With respect to Marshall's physical health, the ALJ acknowledged that in September 2007 Marshall was taken to an emergency room with complaints of chest pain. AR 208. Tests revealed normal lung and heart function. AR 15, 208, 288. Marshall's chest pain was deemed non-cardiac in origin and due to stress over a family argument. AR 208, 283. The ALJ reviewed the other treatment records, which revealed normal results except for obesity. AR 15, 311-12, 327.
There were "no signs of physical distress." AR 15, 327. During a check-up in January 2008, the results of Marshall's physical examination were normal. AR 16, 247. By February 2009, Marshall's testing was essentially normal and she had lost 29 pounds. AR 16, 290, 295.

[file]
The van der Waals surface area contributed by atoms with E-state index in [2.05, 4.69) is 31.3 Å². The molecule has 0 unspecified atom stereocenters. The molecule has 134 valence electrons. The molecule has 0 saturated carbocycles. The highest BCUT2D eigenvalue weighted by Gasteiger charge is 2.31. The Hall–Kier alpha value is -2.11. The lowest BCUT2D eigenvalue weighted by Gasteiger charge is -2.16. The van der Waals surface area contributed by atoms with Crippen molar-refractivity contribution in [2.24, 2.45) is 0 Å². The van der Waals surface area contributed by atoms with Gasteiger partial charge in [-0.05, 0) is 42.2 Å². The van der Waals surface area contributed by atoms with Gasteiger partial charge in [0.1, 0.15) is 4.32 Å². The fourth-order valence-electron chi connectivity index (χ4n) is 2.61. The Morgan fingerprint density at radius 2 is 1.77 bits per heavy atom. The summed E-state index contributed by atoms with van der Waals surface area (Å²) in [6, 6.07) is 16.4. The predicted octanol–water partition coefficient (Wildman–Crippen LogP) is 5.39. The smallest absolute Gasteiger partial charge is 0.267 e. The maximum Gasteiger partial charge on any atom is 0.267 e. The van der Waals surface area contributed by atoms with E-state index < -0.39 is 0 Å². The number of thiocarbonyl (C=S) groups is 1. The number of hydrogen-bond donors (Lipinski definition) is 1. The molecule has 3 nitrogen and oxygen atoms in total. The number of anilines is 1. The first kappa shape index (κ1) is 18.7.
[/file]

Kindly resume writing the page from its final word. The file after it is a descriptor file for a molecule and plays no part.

The ALJ also relied upon the reports of examining physicians. In December 2007, Dr. Girgis examined Marshall and found her heart, lungs, motor strength, sensation, and reflexes were normal. AR 15, 221-22. Her range of motion was full, she had good tone with good active motion, and her strength was 5/5 without motor deficits. AR 223. Dr. Girgis concluded Marshall could perform a full range of medium exertion.*fn4 AR 15, 223. In January 2010, Dr. Eriks examined Marshall and found a mild sensation decrease in Marshall's feet. AR 16, 338-40. Otherwise, the examination findings were essentially normal except for grip strength due to "minimal effort" by Marshall. AR 16, 338. Dr. Eriks opined that Marshall could perform medium work. Id.
The ALJ's reliance on inconsistency with the objective medical evidence is supported by substantial evidence.
2. Conservative Treatment